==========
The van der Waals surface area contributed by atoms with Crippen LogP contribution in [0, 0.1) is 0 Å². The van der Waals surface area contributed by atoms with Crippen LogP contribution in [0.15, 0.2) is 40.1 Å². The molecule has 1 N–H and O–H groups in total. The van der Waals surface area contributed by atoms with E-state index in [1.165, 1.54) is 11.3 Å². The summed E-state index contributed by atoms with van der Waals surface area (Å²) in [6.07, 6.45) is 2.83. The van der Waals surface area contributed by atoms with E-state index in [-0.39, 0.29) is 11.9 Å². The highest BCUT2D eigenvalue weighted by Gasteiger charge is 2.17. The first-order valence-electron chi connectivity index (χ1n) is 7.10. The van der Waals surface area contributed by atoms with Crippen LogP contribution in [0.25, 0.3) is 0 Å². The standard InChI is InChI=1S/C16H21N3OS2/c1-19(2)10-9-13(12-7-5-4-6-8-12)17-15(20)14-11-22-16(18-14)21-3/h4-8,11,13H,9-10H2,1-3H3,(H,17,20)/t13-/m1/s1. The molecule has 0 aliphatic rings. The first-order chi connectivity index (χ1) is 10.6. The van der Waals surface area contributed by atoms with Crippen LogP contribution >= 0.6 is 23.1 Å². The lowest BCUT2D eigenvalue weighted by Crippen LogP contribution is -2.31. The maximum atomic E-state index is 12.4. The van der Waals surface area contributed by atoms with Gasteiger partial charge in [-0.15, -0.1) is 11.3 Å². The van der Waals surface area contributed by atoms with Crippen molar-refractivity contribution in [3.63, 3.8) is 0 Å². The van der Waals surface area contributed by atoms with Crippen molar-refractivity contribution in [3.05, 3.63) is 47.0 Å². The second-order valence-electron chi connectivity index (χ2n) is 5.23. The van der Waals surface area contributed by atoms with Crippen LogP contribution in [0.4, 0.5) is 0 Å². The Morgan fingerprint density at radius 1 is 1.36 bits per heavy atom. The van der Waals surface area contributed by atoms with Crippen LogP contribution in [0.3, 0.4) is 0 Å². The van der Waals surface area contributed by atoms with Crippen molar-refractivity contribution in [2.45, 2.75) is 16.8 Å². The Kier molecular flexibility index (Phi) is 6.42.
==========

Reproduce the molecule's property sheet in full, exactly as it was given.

The van der Waals surface area contributed by atoms with Crippen LogP contribution in [0, 0.1) is 0 Å². The van der Waals surface area contributed by atoms with Crippen LogP contribution in [0.15, 0.2) is 40.1 Å². The molecule has 1 N–H and O–H groups in total. The van der Waals surface area contributed by atoms with E-state index in [1.165, 1.54) is 11.3 Å². The summed E-state index contributed by atoms with van der Waals surface area (Å²) in [6.07, 6.45) is 2.83. The van der Waals surface area contributed by atoms with E-state index in [-0.39, 0.29) is 11.9 Å². The highest BCUT2D eigenvalue weighted by Gasteiger charge is 2.17. The first-order valence-electron chi connectivity index (χ1n) is 7.10. The van der Waals surface area contributed by atoms with Crippen LogP contribution in [0.25, 0.3) is 0 Å². The standard InChI is InChI=1S/C16H21N3OS2/c1-19(2)10-9-13(12-7-5-4-6-8-12)17-15(20)14-11-22-16(18-14)21-3/h4-8,11,13H,9-10H2,1-3H3,(H,17,20)/t13-/m1/s1. The molecule has 0 aliphatic rings. The first-order chi connectivity index (χ1) is 10.6. The van der Waals surface area contributed by atoms with Crippen LogP contribution >= 0.6 is 23.1 Å². The lowest BCUT2D eigenvalue weighted by Crippen LogP contribution is -2.31. The maximum atomic E-state index is 12.4. The van der Waals surface area contributed by atoms with Gasteiger partial charge in [-0.15, -0.1) is 11.3 Å². The van der Waals surface area contributed by atoms with Crippen molar-refractivity contribution in [3.63, 3.8) is 0 Å². The van der Waals surface area contributed by atoms with Crippen molar-refractivity contribution in [3.05, 3.63) is 47.0 Å². The second-order valence-electron chi connectivity index (χ2n) is 5.23. The van der Waals surface area contributed by atoms with Crippen LogP contribution in [0.4, 0.5) is 0 Å². The Morgan fingerprint density at radius 1 is 1.36 bits per heavy atom. The van der Waals surface area contributed by atoms with Crippen LogP contribution in [0.3, 0.4) is 0 Å². The van der Waals surface area contributed by atoms with Crippen molar-refractivity contribution in [2.45, 2.75) is 16.8 Å². The Kier molecular flexibility index (Phi) is 6.42.